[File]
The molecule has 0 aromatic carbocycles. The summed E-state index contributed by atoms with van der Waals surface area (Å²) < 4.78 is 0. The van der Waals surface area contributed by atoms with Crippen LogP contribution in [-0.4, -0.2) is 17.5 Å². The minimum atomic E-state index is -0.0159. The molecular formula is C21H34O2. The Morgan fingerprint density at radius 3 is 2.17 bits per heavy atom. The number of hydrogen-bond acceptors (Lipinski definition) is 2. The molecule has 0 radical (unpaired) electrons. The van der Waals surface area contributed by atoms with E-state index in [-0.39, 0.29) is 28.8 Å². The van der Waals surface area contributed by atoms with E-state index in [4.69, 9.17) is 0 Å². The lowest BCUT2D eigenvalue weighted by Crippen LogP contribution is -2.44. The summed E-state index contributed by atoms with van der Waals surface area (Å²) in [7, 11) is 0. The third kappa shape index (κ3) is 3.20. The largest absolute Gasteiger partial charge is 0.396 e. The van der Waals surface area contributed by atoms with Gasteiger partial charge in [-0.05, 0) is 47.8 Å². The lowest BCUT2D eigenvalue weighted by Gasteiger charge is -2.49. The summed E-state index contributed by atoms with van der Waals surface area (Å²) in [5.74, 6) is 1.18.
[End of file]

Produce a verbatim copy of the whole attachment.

The molecule has 0 aromatic carbocycles. The summed E-state index contributed by atoms with van der Waals surface area (Å²) < 4.78 is 0. The van der Waals surface area contributed by atoms with Crippen LogP contribution in [-0.4, -0.2) is 17.5 Å². The minimum atomic E-state index is -0.0159. The molecular formula is C21H34O2. The Morgan fingerprint density at radius 3 is 2.17 bits per heavy atom. The number of hydrogen-bond acceptors (Lipinski definition) is 2. The molecule has 0 radical (unpaired) electrons. The van der Waals surface area contributed by atoms with E-state index in [-0.39, 0.29) is 28.8 Å². The van der Waals surface area contributed by atoms with E-state index in [4.69, 9.17) is 0 Å². The lowest BCUT2D eigenvalue weighted by Crippen LogP contribution is -2.44. The summed E-state index contributed by atoms with van der Waals surface area (Å²) in [7, 11) is 0. The third kappa shape index (κ3) is 3.20. The largest absolute Gasteiger partial charge is 0.396 e. The van der Waals surface area contributed by atoms with Gasteiger partial charge in [-0.05, 0) is 47.8 Å². The lowest BCUT2D eigenvalue weighted by Gasteiger charge is -2.49. The summed E-state index contributed by atoms with van der Waals surface area (Å²) in [5.74, 6) is 1.18.